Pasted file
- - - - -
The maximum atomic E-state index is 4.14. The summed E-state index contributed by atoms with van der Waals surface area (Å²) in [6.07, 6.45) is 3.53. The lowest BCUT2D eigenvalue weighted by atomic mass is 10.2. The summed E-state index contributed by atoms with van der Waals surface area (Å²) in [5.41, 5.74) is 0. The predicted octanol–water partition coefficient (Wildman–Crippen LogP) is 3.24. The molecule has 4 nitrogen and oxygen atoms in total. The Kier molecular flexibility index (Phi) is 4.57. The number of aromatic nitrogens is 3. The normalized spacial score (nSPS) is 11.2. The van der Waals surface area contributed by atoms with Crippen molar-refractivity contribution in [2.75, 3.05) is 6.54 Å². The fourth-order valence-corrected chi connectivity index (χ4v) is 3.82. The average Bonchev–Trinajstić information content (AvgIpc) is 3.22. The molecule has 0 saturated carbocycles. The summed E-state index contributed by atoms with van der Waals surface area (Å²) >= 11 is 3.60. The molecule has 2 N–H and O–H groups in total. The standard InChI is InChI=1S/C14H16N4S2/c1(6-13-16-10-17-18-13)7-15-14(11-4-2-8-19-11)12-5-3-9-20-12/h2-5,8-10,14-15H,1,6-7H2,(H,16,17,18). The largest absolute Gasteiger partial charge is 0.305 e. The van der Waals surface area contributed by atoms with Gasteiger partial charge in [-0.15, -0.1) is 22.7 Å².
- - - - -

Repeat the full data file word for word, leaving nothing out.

The maximum atomic E-state index is 4.14. The summed E-state index contributed by atoms with van der Waals surface area (Å²) in [6.07, 6.45) is 3.53. The lowest BCUT2D eigenvalue weighted by atomic mass is 10.2. The summed E-state index contributed by atoms with van der Waals surface area (Å²) in [5.41, 5.74) is 0. The predicted octanol–water partition coefficient (Wildman–Crippen LogP) is 3.24. The molecule has 4 nitrogen and oxygen atoms in total. The Kier molecular flexibility index (Phi) is 4.57. The number of aromatic nitrogens is 3. The normalized spacial score (nSPS) is 11.2. The van der Waals surface area contributed by atoms with Crippen molar-refractivity contribution in [2.75, 3.05) is 6.54 Å². The fourth-order valence-corrected chi connectivity index (χ4v) is 3.82. The average Bonchev–Trinajstić information content (AvgIpc) is 3.22. The molecule has 0 saturated carbocycles. The summed E-state index contributed by atoms with van der Waals surface area (Å²) >= 11 is 3.60. The molecule has 2 N–H and O–H groups in total. The standard InChI is InChI=1S/C14H16N4S2/c1(6-13-16-10-17-18-13)7-15-14(11-4-2-8-19-11)12-5-3-9-20-12/h2-5,8-10,14-15H,1,6-7H2,(H,16,17,18). The largest absolute Gasteiger partial charge is 0.305 e. The van der Waals surface area contributed by atoms with Gasteiger partial charge in [-0.15, -0.1) is 22.7 Å².